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I'm in the process of submitting a job application for an online content editor position. Part of the application process requires submitting your proposed socia media strategy.

I haven't needed to compose a social media strategy before, and a basic google search does not find anything revealing.

The organisation is a Christian school, and wants to include graduates and alumni in its social network.

Any pointers to strategy ideas?

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2 Answers

While it may differ from industry to industry, my experience would suggest that an organization which is soliciting social media strategies from applicants is likely composed of individuals who meet one or more of the following criteria:

(a) Have no idea what a "social media strategy" is, convinced the organization should have one

(b) Attempting to ferret out applicants who are full of hot air (i.e. any applicant who suggests that social media will revolutionize the organization's marketing capabilities)

(c) Replacing the type of applicant who promised millions of Facebook and Twitter leads ... by looking for someone else who will promise the world and perhaps has a "better" social media strategy.

Social media is not revolutionizing advertising or marketing, despite what many self-proclaimed "Social Media Strategists" tend to announce (likewise, those preaching "TV is dead" are obviously not watching the Nielsen ratings).

People don't bother with most social media advertisements (look at Facebook ads' performance) - people use social media to share their opinions on products, air their grievances, and (if you respond to their opinions or grievances) talk to your organization.

Social media is revolutionizing customer service and public relations (for those companies who are ready to engage their customers versus just talking at them).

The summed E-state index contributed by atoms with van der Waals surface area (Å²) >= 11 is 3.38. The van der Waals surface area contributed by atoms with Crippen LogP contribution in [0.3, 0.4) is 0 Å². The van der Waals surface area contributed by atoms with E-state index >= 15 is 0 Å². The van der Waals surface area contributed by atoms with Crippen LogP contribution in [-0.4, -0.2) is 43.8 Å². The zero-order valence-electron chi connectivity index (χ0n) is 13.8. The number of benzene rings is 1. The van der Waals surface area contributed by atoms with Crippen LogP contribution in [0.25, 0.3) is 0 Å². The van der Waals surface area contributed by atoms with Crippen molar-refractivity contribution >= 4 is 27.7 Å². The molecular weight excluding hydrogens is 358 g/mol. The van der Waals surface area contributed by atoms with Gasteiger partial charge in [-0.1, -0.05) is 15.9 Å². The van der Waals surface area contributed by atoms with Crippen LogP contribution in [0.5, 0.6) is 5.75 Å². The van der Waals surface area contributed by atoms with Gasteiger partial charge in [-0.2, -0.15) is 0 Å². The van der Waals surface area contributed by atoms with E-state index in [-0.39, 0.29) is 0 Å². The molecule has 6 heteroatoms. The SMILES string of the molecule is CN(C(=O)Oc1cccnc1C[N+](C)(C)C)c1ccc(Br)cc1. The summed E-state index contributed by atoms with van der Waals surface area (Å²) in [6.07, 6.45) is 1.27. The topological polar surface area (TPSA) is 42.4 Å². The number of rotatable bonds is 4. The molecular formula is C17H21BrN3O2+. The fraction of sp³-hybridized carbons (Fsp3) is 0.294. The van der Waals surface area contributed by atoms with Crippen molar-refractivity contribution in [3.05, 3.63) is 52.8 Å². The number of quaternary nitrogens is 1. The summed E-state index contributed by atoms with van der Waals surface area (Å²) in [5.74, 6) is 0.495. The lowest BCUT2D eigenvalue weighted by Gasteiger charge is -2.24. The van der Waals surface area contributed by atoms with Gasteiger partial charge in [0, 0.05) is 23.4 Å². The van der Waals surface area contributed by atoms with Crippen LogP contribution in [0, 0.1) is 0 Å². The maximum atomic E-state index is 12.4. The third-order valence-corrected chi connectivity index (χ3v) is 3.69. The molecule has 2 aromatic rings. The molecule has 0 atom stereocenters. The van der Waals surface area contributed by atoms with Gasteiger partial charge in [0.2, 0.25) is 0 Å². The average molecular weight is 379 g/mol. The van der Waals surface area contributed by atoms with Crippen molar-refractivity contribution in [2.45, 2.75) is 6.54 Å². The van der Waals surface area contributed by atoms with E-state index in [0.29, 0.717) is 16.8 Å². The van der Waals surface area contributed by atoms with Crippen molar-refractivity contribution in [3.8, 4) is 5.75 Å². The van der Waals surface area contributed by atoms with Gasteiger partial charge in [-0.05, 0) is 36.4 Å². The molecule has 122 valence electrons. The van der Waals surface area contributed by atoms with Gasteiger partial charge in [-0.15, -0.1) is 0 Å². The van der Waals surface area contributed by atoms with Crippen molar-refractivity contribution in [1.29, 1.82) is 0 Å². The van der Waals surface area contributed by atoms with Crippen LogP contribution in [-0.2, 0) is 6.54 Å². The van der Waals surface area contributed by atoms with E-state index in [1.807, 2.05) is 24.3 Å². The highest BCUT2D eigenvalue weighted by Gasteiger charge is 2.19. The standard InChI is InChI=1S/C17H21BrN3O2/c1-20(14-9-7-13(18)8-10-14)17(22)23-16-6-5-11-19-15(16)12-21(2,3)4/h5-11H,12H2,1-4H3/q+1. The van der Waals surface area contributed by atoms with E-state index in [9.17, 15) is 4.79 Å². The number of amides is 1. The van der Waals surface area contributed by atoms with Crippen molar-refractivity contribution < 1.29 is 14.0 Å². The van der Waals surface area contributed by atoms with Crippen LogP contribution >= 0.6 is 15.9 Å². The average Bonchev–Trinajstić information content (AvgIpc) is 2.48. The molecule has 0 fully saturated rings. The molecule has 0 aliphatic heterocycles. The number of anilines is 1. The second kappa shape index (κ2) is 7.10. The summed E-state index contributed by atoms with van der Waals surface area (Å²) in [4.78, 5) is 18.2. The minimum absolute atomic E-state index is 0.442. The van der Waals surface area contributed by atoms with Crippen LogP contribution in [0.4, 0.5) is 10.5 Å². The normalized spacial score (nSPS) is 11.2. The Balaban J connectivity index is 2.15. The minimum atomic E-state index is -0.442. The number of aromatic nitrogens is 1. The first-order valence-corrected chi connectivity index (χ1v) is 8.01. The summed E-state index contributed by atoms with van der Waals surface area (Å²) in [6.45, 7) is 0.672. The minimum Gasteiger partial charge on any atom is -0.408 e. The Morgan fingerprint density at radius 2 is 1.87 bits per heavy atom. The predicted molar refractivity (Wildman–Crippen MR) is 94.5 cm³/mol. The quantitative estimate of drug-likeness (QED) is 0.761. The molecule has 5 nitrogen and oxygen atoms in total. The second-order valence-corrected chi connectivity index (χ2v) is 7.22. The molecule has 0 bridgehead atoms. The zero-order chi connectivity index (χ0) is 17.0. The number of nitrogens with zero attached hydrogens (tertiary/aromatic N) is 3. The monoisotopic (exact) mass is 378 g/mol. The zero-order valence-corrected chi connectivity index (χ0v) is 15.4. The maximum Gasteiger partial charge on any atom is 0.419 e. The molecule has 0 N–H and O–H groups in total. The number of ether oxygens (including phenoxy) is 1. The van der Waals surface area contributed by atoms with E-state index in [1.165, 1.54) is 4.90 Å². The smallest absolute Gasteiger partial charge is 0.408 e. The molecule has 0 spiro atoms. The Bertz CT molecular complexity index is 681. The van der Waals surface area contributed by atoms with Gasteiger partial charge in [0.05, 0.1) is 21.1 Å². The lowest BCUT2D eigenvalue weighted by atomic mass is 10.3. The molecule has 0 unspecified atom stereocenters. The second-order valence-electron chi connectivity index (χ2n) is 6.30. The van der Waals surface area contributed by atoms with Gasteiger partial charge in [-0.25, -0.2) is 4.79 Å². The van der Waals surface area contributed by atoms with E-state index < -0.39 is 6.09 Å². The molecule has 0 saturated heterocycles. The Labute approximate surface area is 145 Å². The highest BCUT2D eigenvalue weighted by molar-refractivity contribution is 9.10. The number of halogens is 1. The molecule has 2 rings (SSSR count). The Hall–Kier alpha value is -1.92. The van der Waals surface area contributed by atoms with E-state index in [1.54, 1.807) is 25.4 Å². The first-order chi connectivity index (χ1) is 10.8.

The best strategy for maximizing one's return on time spent working with social media is to identify ways in which customers want to interact with your organization and meet them at the venue of their choice - whether that means replying to posts on their personal blogs, correcting a problem they mention on a forum, or letting them post comments to a company Facebook wall.

The tools I've found most useful for conducting the customer service and public relations side of social media have been Google Alerts (to see whenever the brand's name gets a mention) and the company's own blogs, forums, and social media profiles.

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Good comments. I would also say at interview that I didn't come up with very much because I need to talk to people inside the school, as well as alumni to find out what would meet their needs, rather than imposing something. –  paulmorriss Mar 23 '11 at 9:13
    
Yes, I think your comments about customer service and public relations are correct. The Social Media thing could blow up in peoples faces if they focus too much on the direct sales/lead gen aspect which leads to putting promotions in peoples faces when they're just trying to interact socially. –  Ewan Heming Mar 23 '11 at 10:09
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There's a good section on building a Social Media strategy in the book "Social Media Marketing For Dummies". It's goes through the process with some pullouts and checksheets to use as a guide.

In the end it's similar to any type of Marketing Strategy - Know the business (it's history and current products/direction), the market (customers) and the industry (competitors). Then come up with and select some sensible ideas for ways and places to connect with customers in order to spread the word about the target company to it's target market.

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